Here we take $ X:= \mathbb{C}^2$ with action by $ G:=\mathbb{C}^x$ via multiplication $ \lambda \cdot (x,y) \mapsto (\lambda x, \lambda y)$ .

Obviously the “naive” topological quotient consists set theoretically of the lines $ \{(\lambda x, \lambda y) \vert \lambda \in \mathbb{C}^x \}$ and the origin $ \{(0,0)\}$ .

Topologically the origin lies in the closure of every line.

So the QUESTION is why does this argument already imply that $ Y:=X/G$ cannot have a strucure of a variety? I don’t understand the argument given by the author.

If we denote by $ p:\mathbb{C}^2 \to Y$ the canonical projection map and by (continuity?) this map can’t separate orbits, why does this already imply that $ Y$ doesn’t have structure of a variety as stated in the excerpt?

Especially which role does here play the fact that we can’t separate the lines from the origin (in pure topologically way)? Does it cause an obstacle in order to form a variety structure on $ X/G$ ?

Remark: I know that there are different ways to deduce that if we define $ X/G$ pure topologically then it cannot have a structure of a variety. The most common argument is to introduce the invariant ring $ R^G$ and to calculate it explicitely here. But the main issue of this question is it made me curious that the given argumentation seems to be a bit more “elementary” in sense that he doesn’t explicitely work in this example with the concept of the invariant ring $ R^G$ .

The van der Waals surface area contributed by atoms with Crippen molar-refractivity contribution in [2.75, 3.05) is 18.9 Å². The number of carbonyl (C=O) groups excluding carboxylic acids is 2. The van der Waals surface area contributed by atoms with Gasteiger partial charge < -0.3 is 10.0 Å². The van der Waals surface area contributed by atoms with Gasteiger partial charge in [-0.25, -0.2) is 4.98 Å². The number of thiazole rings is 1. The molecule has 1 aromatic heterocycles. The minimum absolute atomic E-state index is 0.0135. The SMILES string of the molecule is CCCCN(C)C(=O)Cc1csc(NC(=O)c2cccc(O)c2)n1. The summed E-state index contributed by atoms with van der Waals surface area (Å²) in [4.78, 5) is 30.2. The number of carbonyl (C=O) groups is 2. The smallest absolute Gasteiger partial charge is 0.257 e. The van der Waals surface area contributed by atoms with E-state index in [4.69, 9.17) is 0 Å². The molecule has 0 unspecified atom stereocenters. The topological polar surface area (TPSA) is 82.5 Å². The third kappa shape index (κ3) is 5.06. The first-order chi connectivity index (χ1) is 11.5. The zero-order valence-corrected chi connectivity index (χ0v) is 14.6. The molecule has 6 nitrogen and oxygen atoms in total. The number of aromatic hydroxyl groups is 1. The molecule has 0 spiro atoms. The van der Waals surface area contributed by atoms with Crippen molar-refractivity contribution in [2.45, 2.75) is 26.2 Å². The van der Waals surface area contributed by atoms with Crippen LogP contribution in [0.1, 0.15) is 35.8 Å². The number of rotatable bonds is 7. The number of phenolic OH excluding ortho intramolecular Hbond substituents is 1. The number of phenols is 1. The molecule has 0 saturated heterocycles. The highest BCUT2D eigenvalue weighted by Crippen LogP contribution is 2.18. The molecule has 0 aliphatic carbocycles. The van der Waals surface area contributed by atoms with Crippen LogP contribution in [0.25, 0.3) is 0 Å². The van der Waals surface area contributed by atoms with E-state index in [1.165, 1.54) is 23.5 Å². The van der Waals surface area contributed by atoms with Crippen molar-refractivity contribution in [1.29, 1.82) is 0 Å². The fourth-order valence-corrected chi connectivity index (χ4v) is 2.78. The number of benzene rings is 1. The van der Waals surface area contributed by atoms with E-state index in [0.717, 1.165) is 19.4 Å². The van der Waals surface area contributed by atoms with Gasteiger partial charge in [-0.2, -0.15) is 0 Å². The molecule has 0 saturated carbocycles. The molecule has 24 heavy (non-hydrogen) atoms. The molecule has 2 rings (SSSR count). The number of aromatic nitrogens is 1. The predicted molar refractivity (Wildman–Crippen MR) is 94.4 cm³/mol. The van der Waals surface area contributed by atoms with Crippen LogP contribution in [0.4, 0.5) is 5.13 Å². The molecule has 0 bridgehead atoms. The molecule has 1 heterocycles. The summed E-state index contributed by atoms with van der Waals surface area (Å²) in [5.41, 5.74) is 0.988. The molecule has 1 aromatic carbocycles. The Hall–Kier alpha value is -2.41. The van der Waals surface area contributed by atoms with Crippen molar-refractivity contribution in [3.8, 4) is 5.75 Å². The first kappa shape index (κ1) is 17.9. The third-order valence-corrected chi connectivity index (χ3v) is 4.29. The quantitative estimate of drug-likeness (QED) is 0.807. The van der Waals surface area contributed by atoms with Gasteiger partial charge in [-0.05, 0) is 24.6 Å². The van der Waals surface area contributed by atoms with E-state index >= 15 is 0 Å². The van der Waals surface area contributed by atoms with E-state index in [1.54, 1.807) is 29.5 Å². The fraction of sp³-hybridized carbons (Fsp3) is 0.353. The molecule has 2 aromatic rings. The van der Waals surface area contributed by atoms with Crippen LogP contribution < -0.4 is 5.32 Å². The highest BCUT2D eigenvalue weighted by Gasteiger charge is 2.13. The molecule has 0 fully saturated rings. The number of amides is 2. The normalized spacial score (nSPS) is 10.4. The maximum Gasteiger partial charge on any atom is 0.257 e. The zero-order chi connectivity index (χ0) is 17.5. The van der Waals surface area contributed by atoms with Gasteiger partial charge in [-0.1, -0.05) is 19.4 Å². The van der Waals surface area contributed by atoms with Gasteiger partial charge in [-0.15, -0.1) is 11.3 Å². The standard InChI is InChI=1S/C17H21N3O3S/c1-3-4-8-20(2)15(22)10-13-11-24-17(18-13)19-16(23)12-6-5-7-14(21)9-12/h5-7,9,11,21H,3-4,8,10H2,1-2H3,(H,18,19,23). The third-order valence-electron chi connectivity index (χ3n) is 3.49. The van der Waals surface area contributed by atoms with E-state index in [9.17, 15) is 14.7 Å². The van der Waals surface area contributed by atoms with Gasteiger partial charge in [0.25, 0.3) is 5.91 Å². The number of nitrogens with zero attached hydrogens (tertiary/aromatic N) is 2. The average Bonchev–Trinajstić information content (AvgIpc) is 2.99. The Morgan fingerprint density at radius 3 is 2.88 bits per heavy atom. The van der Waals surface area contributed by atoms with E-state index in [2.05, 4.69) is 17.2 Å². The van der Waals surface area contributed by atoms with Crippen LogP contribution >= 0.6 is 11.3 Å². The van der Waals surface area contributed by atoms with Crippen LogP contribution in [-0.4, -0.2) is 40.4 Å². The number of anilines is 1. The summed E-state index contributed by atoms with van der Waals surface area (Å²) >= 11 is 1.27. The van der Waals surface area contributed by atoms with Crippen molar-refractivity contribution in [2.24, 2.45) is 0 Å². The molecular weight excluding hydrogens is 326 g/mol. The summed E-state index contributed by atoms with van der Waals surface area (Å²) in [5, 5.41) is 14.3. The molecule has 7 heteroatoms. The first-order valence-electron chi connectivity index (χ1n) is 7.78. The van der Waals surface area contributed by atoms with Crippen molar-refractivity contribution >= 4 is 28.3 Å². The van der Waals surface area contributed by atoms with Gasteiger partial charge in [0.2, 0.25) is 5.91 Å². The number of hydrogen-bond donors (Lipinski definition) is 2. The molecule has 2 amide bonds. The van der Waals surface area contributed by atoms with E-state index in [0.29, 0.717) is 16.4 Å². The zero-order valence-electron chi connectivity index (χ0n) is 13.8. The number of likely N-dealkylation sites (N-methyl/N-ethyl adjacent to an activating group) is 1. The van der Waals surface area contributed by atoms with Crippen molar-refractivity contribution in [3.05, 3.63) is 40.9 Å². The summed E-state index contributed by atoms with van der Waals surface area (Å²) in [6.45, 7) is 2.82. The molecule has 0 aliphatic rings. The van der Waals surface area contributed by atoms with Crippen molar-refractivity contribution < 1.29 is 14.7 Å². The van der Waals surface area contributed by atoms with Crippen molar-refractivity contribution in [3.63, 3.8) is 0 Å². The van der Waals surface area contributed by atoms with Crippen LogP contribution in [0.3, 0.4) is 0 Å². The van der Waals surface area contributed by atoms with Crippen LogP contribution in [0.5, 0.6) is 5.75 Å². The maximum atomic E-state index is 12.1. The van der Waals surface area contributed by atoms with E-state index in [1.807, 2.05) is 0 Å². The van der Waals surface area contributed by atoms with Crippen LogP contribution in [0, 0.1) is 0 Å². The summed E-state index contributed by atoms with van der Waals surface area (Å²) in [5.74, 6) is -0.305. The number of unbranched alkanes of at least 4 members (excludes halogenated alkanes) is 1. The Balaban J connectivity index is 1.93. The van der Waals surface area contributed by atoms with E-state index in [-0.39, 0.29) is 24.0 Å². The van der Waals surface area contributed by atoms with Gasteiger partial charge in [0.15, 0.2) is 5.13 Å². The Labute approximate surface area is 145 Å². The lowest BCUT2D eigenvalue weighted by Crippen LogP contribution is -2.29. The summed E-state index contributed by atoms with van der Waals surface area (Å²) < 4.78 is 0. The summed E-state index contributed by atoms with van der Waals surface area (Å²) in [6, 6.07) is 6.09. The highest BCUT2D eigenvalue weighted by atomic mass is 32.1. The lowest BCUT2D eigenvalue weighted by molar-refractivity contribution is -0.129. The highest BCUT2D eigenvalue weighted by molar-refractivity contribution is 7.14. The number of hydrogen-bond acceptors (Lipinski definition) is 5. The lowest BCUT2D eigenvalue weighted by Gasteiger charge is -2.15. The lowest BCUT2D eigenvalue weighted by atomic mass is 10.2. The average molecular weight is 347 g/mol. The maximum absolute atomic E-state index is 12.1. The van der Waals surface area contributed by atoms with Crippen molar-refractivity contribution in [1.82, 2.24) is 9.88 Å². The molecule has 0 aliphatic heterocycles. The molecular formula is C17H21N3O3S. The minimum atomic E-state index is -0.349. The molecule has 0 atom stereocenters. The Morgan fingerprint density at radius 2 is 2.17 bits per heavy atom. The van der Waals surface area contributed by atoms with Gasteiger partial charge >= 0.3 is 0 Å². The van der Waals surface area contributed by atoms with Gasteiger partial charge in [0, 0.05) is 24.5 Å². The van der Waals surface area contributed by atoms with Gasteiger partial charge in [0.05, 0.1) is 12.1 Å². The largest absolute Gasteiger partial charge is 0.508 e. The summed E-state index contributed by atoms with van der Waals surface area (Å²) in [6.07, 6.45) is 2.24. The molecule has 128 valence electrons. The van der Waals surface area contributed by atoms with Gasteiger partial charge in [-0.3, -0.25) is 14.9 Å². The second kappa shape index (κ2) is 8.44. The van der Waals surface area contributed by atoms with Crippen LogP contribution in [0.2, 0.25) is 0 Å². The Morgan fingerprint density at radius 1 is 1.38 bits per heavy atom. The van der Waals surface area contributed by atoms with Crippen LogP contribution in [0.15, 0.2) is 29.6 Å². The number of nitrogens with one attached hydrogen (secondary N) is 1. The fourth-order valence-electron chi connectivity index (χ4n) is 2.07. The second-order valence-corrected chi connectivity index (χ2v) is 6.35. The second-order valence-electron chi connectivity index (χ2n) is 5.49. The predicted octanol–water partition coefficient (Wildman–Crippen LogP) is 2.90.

Motivation behind the definition of order-$k$ (edge) expansion?

I’m trying to understand the motivation behind the idea of order-$ k$ (edge) expansion for partitions of a graph, defined below:

For simplicity, let’s focus on $ d$ -regular graphs. The definitions I’m working with are:

The edge expansion of a subset of vertices $ S$ is $ $ \phi(S) = \frac{E(S,V \setminus S)}{d \cdot |S|},$ $ where $ E(A,B)$ counts the number of edges with one endpoint in $ A$ and the other in $ B$ .

Let $ S_1, \ldots, S_k$ collection of disjoint vertices, then their order-$ k$ expansion is $ $ \phi_k(S_1, \ldots, S_k) = \max_{i=1,\ldots, k} \phi(S_i).$ $ The order-$ k$ expansion of a graph $ G$ is $ $ \phi_k(G) = \min_{S_1, \ldots, S_k \text{ disjoint} } \phi(S_1, \ldots, S_k).$ $

My question is: why do we consider the $ \max$ in the definition of $ \phi_k(S_1, \ldots, S_k)$ ? If $ S_j$ is the subset of vertices for which $ \phi(S_i)$ is a maximum, this means there are “a lot” of edges from $ S_j$ to $ V \setminus S_j$ , relative to $ d|S_j|$ . Isn’t the $ \min$ more interesting here? Doesn’t the $ \min$ correspond to $ S_k$ that can easily be removed from the graph (few edges need to be cut), and yet the subgraph being removed is relatively dense?